The disruption of COVID-19 has shaken the American educational system to its foundations. There will not be a return to what was.
As district leaders and educators have been force to "at least" rethink education delivery, there is the opportunity to re-imagine education itself. In 2020, we have an opportunity to create an education system that: (1) values the human being; (2) is committed to the development of the human being; and (3) engages the full potential of the human being.
Traditional education did not have to face this problem; it could systematically dodge this responsibility. The school environment of desks, blackboards, a small schoolyard, was supposed to suffice. There was no demand that the teacher should become intimately acquainted with the conditions of the local community, physical, historical, economic, occupational etc., in order to utilize them as educational resources. A system of education based upon the necessary connection of education with experience must, on the contrary ... there is no defect in traditional education greater than its failure to secure the active cooperation of the pupil in construction of the purposes involved in his studying. - John Dewy (1938)
The purpose of education, finally, is to create in a person the ability to look at the world for himself, to make his own decisions, to say to himself this is black or this is white, to decide for himself whether there is a God in heaven or not. To ask questions of the universe, and then learn to live with those questions, is the way he achieves his own identity... I began by saying that one of the paradoxes of education was that precisely at the point when you begin to develop a conscience, you must find yourself at war with your society. It is your responsibility to change society if you think of yourself as an educated person. And on the basis of the evidence – the moral and political evidence – one is compelled to say that this is a backward society. Now if I were a teacher in this school, or any Negro school, and I was dealing with Negro children, who were in my care only a few hours of every day and would then return to their homes and to the streets, children who have an apprehension of their future which with every hour grows grimmer and darker, I would try to teach them - I would try to make them know – that those streets, those houses, those dangers, those agonies by which they are surrounded, are criminal. I would try to make each child know that these things are the result of a criminal conspiracy to destroy him. I would teach him that if he intends to get to be a man, he must at once decide that his is stronger than this conspiracy and they he must never make his peace with it. - Jame Baldwin (1963)
I have never encountered any children in any group who are not geniuses. There is no mystery on how to teach them. The first thing you do is treat them like human beings and the second thing you do is love them. - Asa Hilliard III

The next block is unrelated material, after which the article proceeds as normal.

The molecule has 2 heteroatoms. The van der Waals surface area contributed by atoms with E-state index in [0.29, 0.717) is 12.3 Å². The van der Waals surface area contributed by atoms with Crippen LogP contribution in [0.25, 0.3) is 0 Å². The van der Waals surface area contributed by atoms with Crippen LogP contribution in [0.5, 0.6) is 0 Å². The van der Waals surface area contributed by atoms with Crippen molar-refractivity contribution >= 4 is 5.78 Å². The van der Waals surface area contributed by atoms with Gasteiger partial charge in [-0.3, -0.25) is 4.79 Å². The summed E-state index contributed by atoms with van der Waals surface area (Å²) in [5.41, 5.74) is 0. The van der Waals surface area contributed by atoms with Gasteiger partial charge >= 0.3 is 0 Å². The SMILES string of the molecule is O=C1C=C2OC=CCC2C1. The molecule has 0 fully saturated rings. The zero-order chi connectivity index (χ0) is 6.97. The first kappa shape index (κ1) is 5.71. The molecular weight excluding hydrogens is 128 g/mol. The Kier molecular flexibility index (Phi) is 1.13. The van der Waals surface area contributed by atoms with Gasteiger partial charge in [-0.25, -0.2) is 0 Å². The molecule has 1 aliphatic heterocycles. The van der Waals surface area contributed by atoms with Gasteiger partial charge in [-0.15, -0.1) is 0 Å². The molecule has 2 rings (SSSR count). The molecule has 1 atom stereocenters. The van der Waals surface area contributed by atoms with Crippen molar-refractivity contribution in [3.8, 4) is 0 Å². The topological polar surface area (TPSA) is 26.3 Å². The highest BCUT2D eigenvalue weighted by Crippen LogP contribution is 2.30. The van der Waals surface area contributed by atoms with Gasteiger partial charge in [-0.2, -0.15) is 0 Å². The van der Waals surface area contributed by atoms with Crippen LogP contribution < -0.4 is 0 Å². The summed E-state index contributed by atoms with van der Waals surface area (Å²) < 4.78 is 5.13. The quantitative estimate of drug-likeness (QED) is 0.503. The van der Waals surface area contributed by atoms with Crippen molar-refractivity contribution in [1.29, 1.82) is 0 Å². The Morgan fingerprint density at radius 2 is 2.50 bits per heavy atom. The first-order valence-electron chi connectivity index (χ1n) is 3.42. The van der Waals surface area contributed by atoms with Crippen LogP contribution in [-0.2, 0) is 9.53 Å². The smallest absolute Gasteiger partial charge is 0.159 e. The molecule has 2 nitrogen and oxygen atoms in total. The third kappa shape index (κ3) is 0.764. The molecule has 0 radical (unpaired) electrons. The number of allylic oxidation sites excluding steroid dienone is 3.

(1) Develop/Adopt an equity protocol to systematically evaluate policy and practice. Making an equity statement is "nice" and a necessary first step. However, a protocol facilitates translating a value statement into a meaningful outcome.
For example, Portland Public Schools’ Racial Equity and Social Justice Lens; the following questions are a guide and will be considered when making decisions and contemplating our strategies:
(2) Adoption of the Transformative SEL Framework (a process whereby young people and adults build strong, respectful and lasting relationships that facilitate co-learning to critically examine root causes of inequity, and developing collaborative solutions to personal, community and societal problems) as the foundation for learning and engaging students, parents, educators, and community.
Summary Brief - Toward Transformative Social and Emotional Learning: Using an Equity Lens
Key Elements to Social Emotional Learning:
- Understanding the Core SEL Competencies
- Equity in Education
- Culturally Responsive Teaching
- Constructing an Authentic (Counter) Narrative
(3) Commit to becoming an anti-racist institution. While acknowledging racism is essential, and adopting a position to not be racist is a necessary prerequisite, the aspirational goal of a school district must be to become an anti-racist institution. That is, to deliberately seek to dismantle racist structures, challenge racist ideologies and repair harm and restore the trust damaged by the policies and history of perpetuating racist structures and ideologies.
How To Be An AntiracistHow to Be an Antiracist Educator
asked the simplest of questions ... Why?
10 Documentaries To Watch About Race Instead Of Asking A Person Of Colour To Explain Things For You
Reni Eddo-Lodge "Don't ask the person who was not invited to the party, why they weren't invited. Ask the person who sent the invitations."
Anti-racism resources for white people - This document is intended to serve as a resource to white people and parents to deepen our anti-racism work.